Yeah, I went to university for jazz piano.
I read that your master’s thesis was “gendering of performance spaces in the 1920s.”
Yeah, it struck me how in jazz music there were so many female singers and so few female instrumentalists. Which is funny, because it kind of parallels the imbalance in today's world: there being lots of female vocalists, but way more male producers and male instrumentalists.
Speaking to that imbalance, I saw that you organized a class last year to introduce young women to producing.
Yeah, Christie Sealey, who also lives in Hamilton—she is in a band called Orphx—did a lot of work applying for grants that got us a bunch of rental computers and sound cards. And Ableton gave us a bunch of trials to put on the computers and give 20 girls, age 14 to 18, the opportunity to come in and learn how to use Ableton. It was called “In the Loop.” It was at-risk youth, girls that wouldn't have necessarily have had the opportunity to have a computer, because buying all that shit is not cheap.
That's really cool. Was it just one workshop?
It was a month, so we started off with the basics, and then the end result was that they did a soundtrack to a minute clip of this weird movie from the ’60s called Carnival of Souls. It was really cool seeing how quickly they learned how to use everything and what they managed to come up with.
Do you plan on doing more things like that in the future?
I think Christie plans on running another workshop. If she's willing to have me, then I definitely would love to do it again. It was really fun.
When did you start producing?
Probably about 4 or 5 years ago. I got a copy of Logic, which was really my first introduction into using software. Up until that point I really was just writing songs in a singer-songwriter kind of way, just using voice and piano. But when I got Logic, I started hooking up instruments and fucking around with it. It comes with crappy sounding reverbs, delays, EQs. I didn't know how to use any of that stuff before.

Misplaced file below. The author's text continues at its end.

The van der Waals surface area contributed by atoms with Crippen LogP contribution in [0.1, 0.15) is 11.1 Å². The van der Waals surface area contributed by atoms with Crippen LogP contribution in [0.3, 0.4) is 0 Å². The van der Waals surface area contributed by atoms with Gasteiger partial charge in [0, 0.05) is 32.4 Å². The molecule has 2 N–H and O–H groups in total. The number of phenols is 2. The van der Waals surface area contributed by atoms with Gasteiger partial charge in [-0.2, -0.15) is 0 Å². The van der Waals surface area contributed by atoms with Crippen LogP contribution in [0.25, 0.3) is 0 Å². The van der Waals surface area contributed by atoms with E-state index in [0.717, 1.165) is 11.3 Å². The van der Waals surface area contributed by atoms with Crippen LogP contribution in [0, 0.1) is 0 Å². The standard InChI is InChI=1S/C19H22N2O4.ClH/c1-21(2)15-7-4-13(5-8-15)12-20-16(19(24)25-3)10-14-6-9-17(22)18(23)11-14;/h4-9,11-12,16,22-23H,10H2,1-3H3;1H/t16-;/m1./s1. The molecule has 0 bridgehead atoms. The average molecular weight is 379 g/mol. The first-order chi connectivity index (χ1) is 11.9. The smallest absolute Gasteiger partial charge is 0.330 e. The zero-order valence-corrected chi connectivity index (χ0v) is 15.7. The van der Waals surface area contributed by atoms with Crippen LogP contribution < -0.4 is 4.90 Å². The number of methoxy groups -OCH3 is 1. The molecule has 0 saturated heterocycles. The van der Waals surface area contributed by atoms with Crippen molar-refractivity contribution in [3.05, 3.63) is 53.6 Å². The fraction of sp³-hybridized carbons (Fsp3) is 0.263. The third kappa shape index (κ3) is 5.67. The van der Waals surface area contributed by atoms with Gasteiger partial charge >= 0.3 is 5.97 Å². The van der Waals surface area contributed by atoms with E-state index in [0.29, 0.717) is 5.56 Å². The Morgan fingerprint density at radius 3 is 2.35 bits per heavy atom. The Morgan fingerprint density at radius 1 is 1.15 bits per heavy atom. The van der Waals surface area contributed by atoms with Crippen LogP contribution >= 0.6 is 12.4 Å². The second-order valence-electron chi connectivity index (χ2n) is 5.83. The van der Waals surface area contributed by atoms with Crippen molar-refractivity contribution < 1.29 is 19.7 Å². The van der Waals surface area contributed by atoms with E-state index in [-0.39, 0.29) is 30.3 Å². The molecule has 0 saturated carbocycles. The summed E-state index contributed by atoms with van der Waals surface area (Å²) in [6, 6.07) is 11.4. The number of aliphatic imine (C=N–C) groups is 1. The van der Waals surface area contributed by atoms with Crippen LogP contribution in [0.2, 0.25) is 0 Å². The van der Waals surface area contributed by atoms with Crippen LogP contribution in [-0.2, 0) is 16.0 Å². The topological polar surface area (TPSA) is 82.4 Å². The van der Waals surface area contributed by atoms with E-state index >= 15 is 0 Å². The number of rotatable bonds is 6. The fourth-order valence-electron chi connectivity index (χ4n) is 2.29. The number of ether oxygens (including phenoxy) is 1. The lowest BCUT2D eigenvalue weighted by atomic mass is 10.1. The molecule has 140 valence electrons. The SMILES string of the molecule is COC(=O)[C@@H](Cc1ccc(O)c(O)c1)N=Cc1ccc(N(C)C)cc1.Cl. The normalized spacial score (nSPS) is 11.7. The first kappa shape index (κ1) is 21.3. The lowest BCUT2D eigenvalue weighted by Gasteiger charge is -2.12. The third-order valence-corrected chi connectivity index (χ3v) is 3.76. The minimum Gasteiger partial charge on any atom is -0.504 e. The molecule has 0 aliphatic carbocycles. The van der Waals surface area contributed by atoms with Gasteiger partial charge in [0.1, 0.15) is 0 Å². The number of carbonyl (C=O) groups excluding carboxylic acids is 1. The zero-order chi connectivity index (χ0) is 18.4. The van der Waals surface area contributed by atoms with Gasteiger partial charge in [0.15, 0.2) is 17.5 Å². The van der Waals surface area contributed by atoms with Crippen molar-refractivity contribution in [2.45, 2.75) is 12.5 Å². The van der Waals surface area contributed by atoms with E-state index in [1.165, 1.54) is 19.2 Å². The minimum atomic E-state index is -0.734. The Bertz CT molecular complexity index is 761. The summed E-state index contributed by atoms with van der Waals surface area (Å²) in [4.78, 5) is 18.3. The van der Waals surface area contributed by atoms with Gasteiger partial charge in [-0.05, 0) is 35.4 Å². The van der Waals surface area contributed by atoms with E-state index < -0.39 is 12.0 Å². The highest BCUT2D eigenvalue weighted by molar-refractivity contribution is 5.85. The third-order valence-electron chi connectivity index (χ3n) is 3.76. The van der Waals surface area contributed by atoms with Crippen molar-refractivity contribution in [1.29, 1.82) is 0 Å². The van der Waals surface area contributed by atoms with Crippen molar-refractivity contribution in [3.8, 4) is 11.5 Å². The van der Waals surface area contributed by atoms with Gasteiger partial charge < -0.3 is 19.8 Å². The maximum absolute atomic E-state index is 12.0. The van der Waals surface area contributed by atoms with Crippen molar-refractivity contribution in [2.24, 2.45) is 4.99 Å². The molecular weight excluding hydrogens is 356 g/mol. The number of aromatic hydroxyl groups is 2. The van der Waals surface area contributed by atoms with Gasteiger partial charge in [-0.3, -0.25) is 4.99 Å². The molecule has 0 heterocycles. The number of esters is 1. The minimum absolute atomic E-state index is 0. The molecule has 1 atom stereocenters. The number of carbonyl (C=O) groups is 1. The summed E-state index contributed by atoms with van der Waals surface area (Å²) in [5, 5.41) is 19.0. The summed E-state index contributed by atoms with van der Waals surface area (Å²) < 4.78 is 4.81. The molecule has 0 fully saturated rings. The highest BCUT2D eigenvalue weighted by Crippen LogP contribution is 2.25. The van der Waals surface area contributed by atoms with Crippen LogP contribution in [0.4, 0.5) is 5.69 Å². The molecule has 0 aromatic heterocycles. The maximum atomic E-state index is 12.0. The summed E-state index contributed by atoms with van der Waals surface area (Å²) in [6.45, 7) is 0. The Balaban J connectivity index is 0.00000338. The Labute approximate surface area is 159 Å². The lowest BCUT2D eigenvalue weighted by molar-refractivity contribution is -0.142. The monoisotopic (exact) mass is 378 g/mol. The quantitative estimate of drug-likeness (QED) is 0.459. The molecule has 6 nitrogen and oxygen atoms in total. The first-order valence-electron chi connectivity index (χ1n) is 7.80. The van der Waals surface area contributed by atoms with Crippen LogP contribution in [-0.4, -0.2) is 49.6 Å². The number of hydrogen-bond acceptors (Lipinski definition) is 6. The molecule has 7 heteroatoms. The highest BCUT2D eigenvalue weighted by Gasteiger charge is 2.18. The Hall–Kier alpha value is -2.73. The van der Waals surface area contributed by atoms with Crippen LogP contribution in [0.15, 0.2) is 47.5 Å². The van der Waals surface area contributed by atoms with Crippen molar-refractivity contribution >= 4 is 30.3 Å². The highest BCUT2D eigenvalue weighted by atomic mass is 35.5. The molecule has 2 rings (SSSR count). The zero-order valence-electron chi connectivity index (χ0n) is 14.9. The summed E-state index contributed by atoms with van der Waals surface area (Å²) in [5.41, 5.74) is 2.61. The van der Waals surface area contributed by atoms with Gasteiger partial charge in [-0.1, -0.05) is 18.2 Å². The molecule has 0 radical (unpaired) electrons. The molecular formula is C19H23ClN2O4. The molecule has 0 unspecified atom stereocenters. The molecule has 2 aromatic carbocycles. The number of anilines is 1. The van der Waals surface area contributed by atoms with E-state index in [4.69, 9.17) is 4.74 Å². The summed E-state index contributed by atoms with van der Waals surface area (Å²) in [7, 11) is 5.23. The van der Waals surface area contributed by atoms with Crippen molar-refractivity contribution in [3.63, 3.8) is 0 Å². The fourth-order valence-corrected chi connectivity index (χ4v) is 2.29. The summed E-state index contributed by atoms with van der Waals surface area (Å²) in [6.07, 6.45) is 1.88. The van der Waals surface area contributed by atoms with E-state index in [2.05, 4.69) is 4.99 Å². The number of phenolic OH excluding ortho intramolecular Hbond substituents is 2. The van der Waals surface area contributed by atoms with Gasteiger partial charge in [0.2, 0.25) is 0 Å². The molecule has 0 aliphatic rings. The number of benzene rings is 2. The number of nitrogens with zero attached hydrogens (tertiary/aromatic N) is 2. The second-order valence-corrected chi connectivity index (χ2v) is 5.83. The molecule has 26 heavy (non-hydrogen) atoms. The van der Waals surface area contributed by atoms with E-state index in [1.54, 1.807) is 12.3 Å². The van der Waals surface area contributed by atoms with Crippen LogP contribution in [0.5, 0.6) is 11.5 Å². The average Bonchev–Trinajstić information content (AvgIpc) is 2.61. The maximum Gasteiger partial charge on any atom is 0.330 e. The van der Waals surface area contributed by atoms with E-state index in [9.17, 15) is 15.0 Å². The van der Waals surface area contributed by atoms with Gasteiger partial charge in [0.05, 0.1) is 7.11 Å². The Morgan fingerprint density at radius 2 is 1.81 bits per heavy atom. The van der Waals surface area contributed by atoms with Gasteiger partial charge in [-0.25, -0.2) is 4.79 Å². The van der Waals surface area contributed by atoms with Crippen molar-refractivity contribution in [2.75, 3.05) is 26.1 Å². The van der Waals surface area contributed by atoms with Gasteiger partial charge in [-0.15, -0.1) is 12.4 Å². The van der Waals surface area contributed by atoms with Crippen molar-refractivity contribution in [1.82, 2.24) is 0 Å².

How did you go about learning?
I did a lot of YouTube tutorials. It's such a great way to learn how to use that stuff. It’s amazing how eager people are to show you how to use something that they know how to use.
How has your classical training helped and hurt you?
I've definitely written a lot of crappy music using my knowledge of the proper way to write chord progressions or follow tonal harmony. I'm sure lots of people have great success using that kind of teaching, but for me it never really clicked. I think one of the great advantages of going to school for music is learning how to really listen—how to listen for bass lines and figure out the voicings of chords. That's something that I still use now in figuring out how to play songs that I like. Copying other people's music and incorporating it into my own has been a really big advantage for me.
Are there any artists in particular that had a big influence on you?
For this album, I was listening to a lot of post-disco, boogie music. Patrice Rushen was a really big one. Kashif as well. I listened to a lot of Prince, too.
I'm pretty sure Prince also used the Polymoog.
Yeah, my dad bought one of those in the ’70s and I still have it now. I didn't know Prince used it. I mean, that makes sense. He must have a massive collection.
Follow Kristen Zwicker on Twitter: @djdopeshoes